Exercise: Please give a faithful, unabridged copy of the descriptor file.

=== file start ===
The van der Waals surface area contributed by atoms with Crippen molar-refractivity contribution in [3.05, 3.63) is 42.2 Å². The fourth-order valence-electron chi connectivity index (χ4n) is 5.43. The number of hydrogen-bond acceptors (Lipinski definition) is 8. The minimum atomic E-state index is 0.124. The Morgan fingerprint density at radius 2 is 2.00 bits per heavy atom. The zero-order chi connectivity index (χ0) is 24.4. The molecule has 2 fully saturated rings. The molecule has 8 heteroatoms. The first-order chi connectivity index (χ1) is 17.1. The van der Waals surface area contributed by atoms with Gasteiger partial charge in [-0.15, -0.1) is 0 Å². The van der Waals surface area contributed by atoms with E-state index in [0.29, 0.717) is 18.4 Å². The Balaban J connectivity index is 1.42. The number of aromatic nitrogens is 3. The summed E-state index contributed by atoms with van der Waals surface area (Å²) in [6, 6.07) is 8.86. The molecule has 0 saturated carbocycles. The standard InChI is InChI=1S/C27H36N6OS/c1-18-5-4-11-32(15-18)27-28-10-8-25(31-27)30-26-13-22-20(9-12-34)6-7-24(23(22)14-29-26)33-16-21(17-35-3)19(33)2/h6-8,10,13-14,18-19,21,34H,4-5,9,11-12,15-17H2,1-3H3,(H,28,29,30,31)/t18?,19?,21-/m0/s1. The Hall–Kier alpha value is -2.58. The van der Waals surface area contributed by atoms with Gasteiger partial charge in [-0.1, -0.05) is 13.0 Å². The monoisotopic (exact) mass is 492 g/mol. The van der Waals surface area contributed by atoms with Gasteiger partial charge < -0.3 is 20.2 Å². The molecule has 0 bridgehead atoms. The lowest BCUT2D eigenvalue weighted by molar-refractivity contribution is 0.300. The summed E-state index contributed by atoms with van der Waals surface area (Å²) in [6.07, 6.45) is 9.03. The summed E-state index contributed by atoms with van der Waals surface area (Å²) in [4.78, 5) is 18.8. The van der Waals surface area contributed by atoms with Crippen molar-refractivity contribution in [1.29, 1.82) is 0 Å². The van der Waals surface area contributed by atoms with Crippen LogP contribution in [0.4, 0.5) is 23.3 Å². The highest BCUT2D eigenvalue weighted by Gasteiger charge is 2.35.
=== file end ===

The van der Waals surface area contributed by atoms with Crippen molar-refractivity contribution in [3.05, 3.63) is 42.2 Å². The fourth-order valence-electron chi connectivity index (χ4n) is 5.43. The number of hydrogen-bond acceptors (Lipinski definition) is 8. The minimum atomic E-state index is 0.124. The Morgan fingerprint density at radius 2 is 2.00 bits per heavy atom. The zero-order chi connectivity index (χ0) is 24.4. The molecule has 2 fully saturated rings. The molecule has 8 heteroatoms. The first-order chi connectivity index (χ1) is 17.1. The van der Waals surface area contributed by atoms with Gasteiger partial charge in [-0.15, -0.1) is 0 Å². The van der Waals surface area contributed by atoms with E-state index in [0.29, 0.717) is 18.4 Å². The Balaban J connectivity index is 1.42. The number of aromatic nitrogens is 3. The summed E-state index contributed by atoms with van der Waals surface area (Å²) in [6, 6.07) is 8.86. The molecule has 0 saturated carbocycles. The standard InChI is InChI=1S/C27H36N6OS/c1-18-5-4-11-32(15-18)27-28-10-8-25(31-27)30-26-13-22-20(9-12-34)6-7-24(23(22)14-29-26)33-16-21(17-35-3)19(33)2/h6-8,10,13-14,18-19,21,34H,4-5,9,11-12,15-17H2,1-3H3,(H,28,29,30,31)/t18?,19?,21-/m0/s1. The Hall–Kier alpha value is -2.58. The van der Waals surface area contributed by atoms with Gasteiger partial charge in [-0.1, -0.05) is 13.0 Å². The monoisotopic (exact) mass is 492 g/mol. The van der Waals surface area contributed by atoms with Gasteiger partial charge < -0.3 is 20.2 Å². The molecule has 0 bridgehead atoms. The lowest BCUT2D eigenvalue weighted by molar-refractivity contribution is 0.300. The summed E-state index contributed by atoms with van der Waals surface area (Å²) in [6.07, 6.45) is 9.03. The summed E-state index contributed by atoms with van der Waals surface area (Å²) in [4.78, 5) is 18.8. The van der Waals surface area contributed by atoms with Crippen molar-refractivity contribution in [1.29, 1.82) is 0 Å². The van der Waals surface area contributed by atoms with Crippen LogP contribution in [0.4, 0.5) is 23.3 Å². The highest BCUT2D eigenvalue weighted by Gasteiger charge is 2.35.